Did Bowie or anyone from his camp ever respond to the fact that the line, “Other boys check you out” was censored by the network from his 15 December 1979 Saturday Night Live performance? I still find that positively incredible, all these years later. First, it’s hard to imagine a more innocuous line! It’s SO utterly inoffensive that I never even read it as gay, but as simply meaning that guys pay attention to each other since, as you put it, the song is “dedicated to camaraderie.” Second, the network wasn’t bothered in the least by the line, “Life is a pop of the cherry,” which unlike the line they struck is unambiguously sexual (and heterosexual).
    About the video’s dame with the cane, she’s always been my favorite of the three. And yes, Bowie worked with Marlene Dietrich, but is this character actually modeled after her? Because I’ve always seen her as Bette Davis.

    • I, too, have found the SNL bleeping odd- Paul Lynde and Charles Nelson Reilly were saying far more overt things on tv by this time- in the daytime, no less! I think, frankly, if it had been someone other than Bowie it would have gone through. It doesn’t help that he was backed by two well-known NYC drag queens. Still, a little over five years later SNL would get its first (and only, so far) openly gay male cast member.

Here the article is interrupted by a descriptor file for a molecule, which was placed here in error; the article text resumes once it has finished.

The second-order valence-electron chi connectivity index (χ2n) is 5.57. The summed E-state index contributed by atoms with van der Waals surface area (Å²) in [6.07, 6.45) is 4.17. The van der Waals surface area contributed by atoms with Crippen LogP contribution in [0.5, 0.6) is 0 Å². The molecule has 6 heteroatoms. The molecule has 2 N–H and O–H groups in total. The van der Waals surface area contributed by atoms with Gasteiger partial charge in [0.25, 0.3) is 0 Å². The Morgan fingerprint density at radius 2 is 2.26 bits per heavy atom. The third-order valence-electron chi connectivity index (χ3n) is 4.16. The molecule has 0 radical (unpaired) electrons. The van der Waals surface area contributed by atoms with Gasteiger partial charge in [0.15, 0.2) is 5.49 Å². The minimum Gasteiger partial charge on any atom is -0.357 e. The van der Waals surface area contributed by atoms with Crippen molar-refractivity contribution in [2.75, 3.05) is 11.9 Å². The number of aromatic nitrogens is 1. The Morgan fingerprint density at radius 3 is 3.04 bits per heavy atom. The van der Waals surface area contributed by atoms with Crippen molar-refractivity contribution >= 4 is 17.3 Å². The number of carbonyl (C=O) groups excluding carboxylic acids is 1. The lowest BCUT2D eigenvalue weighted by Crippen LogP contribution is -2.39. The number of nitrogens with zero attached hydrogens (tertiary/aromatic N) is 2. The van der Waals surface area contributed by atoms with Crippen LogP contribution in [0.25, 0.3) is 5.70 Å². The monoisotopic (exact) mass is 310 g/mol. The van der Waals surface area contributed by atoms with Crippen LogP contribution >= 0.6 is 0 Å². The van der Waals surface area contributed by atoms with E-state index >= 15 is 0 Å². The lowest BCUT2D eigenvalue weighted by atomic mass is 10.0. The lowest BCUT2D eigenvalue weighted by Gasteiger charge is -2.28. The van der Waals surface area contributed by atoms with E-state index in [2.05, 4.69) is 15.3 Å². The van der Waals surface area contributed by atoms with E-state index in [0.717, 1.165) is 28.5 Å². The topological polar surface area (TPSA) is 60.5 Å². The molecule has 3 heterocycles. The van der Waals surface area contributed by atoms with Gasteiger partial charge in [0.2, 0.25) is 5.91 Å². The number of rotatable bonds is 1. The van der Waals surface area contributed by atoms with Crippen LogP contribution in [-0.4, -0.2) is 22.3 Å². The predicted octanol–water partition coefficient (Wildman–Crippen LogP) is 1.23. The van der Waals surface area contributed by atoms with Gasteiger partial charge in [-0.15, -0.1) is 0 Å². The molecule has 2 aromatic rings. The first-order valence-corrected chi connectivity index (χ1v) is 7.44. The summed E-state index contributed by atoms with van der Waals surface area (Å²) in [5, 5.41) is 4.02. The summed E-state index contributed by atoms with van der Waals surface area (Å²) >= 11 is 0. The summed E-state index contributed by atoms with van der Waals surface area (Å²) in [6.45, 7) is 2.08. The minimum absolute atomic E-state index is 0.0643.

• stuartgardner says:

        Christopher, who was that?
        I expect you’re right. If anyone other than the man who had gone down on Mick Ronson’s guitar had sung that innocent little line it would have aired, but some nervous Nellie in a suit had his trigger finger hovering over the delay button.
        I still hope to one day learn how Bowie reacted on discovering that it didn’t.  I’ve wondered about that since the night those three amazing numbers first aired.
        Home video was still new then and I had no VCR, but I did have a pitiful reel to reel audio tape recorder with a microphone which plugged into it on a cord, and I had this contraption set up on my living room floor that evening with the microphone as near the television speaker as I could get it.
        A couple of friends, fellow Bowie fans, had anticipated the show all week like myself, and were over to watch it.  We all agreed to be silent while Bowie was on for the sake of my recording.
        Just as Martin Short was introducing Bowie’s first number, my cat Caldicott walked into the room and sat next to the microphone.  Everyone exchanged nervous glances
        Bowie got as far as “We passed upon…” when Caldicott meowed.  I flew off the sofa, grabbed him and flung him into the next room without a thought.  My pal Larry Carlile clapped a hand over his mouth in a failed attempt to stifle a laugh, and ran out of the room.  
        Today I have beautiful video of Bowie’s performances that night on DVD and I’ve ripped the audio to CD and mp3, but years of listening to that reel of tape cause me to hear my cat’s meow and Larry’s laugh every time.

      • col1234 says: